Questions About Handicapped Access At Halethorpe Station

GETTING THERE

July 13, 2009|By Michael Dresser | Michael Dresser,michael.dresser@baltsun.com

MARC rider Suzanne Lurie's knees were hurting her, so of course she wrote her local transportation columnist. Who would you consult - an orthopedist?

Lurie had some questions about the MARC station in Halethorpe. She thought I could get some answers out of the Maryland Transit Administration. As it turns out, tormenting the MTA is one of my specialties. But let's let Lurie tell her (lightly edited) story:

I began working in DC a little over 3 years ago. I live in Owings Mills so, all things considered, Halethorpe is the best choice MARC train station for me. As you probably are aware, in order to access the southbound side of the tracks from the northbound side, a person must ascend about 50 steps to an overpass, cross the tracks via the overpass, then descend at least another 50 steps on the other side. I've done this every work day since I've been commuting and chalked it up to being good exercise.

Problem is, I've begun having pain in my knees going up any stairs, so unless the doctor I'll be seeing can come up with a solution for me, I won't be able to do Halethorpe much longer. That means I'll have to start taking the train from BWI. You could say I'm less than thrilled about that because it will mean leaving the house earlier and getting home later, extra expense to get a "pass" for the parking garage, more money for the extra gasoline the extra miles will require, and, since imany morning trains are full by the time they get to BWI, I'll probably end up standing a lot more on my way in to work in the mornings - another just-great-for-the-knees situation.

What I'd like to know is - how does the MTA get by with not having to provide access for the physically disabled at the Halethorpe station (and at the West Baltimore station, while I'm asking)? Did they leave Halethorpe off the list of "key stations" so they wouldn't have to deal with it?

They have parking spaces for the "handicapped" - but, seriously - you can handle the stairs but you can't walk an extra hundred or so feet on a flat surface?

I've been on trains back to Halethorpe at various times in the afternoon, and I've seen how many people get off at Halethorpe. It's got to serve at least as many riders in a day as BWI does. So how does MTA justify this situation? Not that it will be soon enough to help me out at this point, but do they have any plans to improve things there?

I referred to the question to MTA spokeswoman Jawauna Greene, who provided a detailed and prompt reply - again lightly edited - during a most challenging week for the MTA.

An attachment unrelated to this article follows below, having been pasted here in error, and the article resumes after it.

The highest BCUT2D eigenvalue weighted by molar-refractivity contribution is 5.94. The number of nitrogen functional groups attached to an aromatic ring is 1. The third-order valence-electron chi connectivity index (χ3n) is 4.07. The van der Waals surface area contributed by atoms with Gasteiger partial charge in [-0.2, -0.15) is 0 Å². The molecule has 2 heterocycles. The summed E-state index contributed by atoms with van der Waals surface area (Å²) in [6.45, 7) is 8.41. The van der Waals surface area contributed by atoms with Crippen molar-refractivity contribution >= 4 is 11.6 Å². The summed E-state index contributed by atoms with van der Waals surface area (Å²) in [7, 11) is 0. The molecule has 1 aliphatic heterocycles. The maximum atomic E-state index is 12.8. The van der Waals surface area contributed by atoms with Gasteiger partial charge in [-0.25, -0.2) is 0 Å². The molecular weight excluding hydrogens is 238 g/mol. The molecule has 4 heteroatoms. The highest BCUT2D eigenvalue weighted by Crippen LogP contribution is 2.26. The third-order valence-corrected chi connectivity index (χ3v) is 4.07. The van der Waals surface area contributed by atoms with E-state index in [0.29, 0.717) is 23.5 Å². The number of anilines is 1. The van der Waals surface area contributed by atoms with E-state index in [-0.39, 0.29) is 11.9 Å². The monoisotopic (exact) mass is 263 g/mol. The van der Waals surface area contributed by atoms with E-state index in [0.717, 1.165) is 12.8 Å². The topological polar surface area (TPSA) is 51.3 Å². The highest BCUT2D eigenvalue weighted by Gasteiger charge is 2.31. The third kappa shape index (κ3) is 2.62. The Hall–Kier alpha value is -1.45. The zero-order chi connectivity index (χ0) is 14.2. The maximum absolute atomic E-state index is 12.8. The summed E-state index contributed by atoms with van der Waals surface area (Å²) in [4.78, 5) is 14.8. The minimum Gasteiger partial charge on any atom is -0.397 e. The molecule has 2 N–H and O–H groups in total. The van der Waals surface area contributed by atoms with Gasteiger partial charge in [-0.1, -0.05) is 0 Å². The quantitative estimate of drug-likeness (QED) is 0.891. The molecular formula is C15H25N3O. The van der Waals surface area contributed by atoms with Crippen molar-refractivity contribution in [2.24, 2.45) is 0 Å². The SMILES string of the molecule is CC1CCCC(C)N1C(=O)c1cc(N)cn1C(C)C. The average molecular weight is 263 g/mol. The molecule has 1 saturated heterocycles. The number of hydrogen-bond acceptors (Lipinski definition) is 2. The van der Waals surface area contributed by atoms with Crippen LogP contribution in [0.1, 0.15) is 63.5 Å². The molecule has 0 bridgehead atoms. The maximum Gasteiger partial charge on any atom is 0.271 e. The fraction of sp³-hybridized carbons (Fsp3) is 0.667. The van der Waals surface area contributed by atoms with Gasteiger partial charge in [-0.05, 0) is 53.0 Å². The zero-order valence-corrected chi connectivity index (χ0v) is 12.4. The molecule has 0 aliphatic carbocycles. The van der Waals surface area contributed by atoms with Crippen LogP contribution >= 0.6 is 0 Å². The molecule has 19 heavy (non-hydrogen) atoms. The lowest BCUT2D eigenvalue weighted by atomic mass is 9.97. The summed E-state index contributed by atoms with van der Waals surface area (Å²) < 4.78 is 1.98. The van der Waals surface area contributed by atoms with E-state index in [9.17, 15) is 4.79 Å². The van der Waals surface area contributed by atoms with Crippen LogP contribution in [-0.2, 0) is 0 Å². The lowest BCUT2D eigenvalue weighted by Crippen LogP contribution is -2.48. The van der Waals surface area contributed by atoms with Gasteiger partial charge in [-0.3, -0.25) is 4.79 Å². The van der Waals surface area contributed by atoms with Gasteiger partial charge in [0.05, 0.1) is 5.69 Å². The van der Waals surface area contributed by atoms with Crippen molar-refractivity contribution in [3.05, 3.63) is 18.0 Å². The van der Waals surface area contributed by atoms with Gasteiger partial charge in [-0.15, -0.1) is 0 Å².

"Concerning whether Halethorpe was left off of the list of 'key stations' so MTA would not have to deal with it? No, the U.S. Department of Transportation established criteria by which public transit agencies were to define their "key stations." For instance, end-of-the-line stations, transfer stations, and major interchange points were part of the criteria to be considered in order to provide an accessible system. The MTA had extensive public participation, including heavy participation by the disability community, in the selection of "key stations." As your reader notes, the BWI Station was a "close by" key station that provided full access for riders in the service area she uses.

"The good news for your reader is that the MTA has completed the design for a new Halethorpe Station, to be built adjacent to the existing facility. It will have high-level platforms which will allow customers to board our MARC trains without climbing steps from the platform on to the car. There will also be a pedestrian overpass with elevators on both sides of the tracks - making the station fully accessible. We expect to begin construction on the $18 million project in the spring of 2010 and hope to have the new station in operation by 2012.

"Concerning your reader's concern with the use of accessible parking spaces by individuals who may not be entitled, we share the same concern. Those individuals are using spaces that a person with genuine need may be denied because those spaces fill very quickly. To help resolve this issue, our transit police will soon be implementing a program to randomly request individuals parking in accessible spaces to provide written verification of their right to park in those spaces.

"Concerning your reader's question about the level of MARC ridership at Halethorpe versus BWI, Halethorpe has average daily boardings of approximately 1,200 and BWI has average daily boardings of approximately 3,200, of which approximately half are Amtrak's customers."

There you have it. Easiest column I ever wrote .

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